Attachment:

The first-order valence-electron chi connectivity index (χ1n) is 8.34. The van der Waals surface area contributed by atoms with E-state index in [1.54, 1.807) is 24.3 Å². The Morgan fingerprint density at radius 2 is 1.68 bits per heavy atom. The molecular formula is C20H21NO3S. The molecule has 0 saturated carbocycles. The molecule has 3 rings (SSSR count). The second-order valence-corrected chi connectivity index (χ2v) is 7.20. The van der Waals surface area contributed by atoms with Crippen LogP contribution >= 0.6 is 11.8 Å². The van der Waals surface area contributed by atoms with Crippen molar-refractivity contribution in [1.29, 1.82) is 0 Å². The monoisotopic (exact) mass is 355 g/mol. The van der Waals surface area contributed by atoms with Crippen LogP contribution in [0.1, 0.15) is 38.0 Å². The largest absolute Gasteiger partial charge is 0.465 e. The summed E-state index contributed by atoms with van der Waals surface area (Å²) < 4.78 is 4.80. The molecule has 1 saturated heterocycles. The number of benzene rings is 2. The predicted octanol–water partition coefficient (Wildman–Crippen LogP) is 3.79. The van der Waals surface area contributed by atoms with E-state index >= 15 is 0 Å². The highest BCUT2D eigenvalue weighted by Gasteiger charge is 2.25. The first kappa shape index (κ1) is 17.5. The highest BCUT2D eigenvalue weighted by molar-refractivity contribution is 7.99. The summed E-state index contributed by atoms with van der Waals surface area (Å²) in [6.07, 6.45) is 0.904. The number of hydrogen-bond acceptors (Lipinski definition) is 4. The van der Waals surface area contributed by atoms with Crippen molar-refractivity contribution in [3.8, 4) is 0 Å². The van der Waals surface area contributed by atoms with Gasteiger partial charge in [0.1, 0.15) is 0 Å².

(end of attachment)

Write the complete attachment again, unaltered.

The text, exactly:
The first-order valence-electron chi connectivity index (χ1n) is 8.34. The van der Waals surface area contributed by atoms with E-state index in [1.54, 1.807) is 24.3 Å². The Morgan fingerprint density at radius 2 is 1.68 bits per heavy atom. The molecular formula is C20H21NO3S. The molecule has 0 saturated carbocycles. The molecule has 3 rings (SSSR count). The second-order valence-corrected chi connectivity index (χ2v) is 7.20. The van der Waals surface area contributed by atoms with Crippen LogP contribution >= 0.6 is 11.8 Å². The van der Waals surface area contributed by atoms with Crippen molar-refractivity contribution in [1.29, 1.82) is 0 Å². The monoisotopic (exact) mass is 355 g/mol. The van der Waals surface area contributed by atoms with Crippen LogP contribution in [0.1, 0.15) is 38.0 Å². The largest absolute Gasteiger partial charge is 0.465 e. The summed E-state index contributed by atoms with van der Waals surface area (Å²) < 4.78 is 4.80. The molecule has 1 saturated heterocycles. The number of benzene rings is 2. The predicted octanol–water partition coefficient (Wildman–Crippen LogP) is 3.79. The van der Waals surface area contributed by atoms with E-state index >= 15 is 0 Å². The highest BCUT2D eigenvalue weighted by Gasteiger charge is 2.25. The first kappa shape index (κ1) is 17.5. The highest BCUT2D eigenvalue weighted by molar-refractivity contribution is 7.99. The summed E-state index contributed by atoms with van der Waals surface area (Å²) in [6.07, 6.45) is 0.904. The number of hydrogen-bond acceptors (Lipinski definition) is 4. The van der Waals surface area contributed by atoms with Crippen molar-refractivity contribution in [3.8, 4) is 0 Å². The van der Waals surface area contributed by atoms with Gasteiger partial charge in [0.1, 0.15) is 0 Å².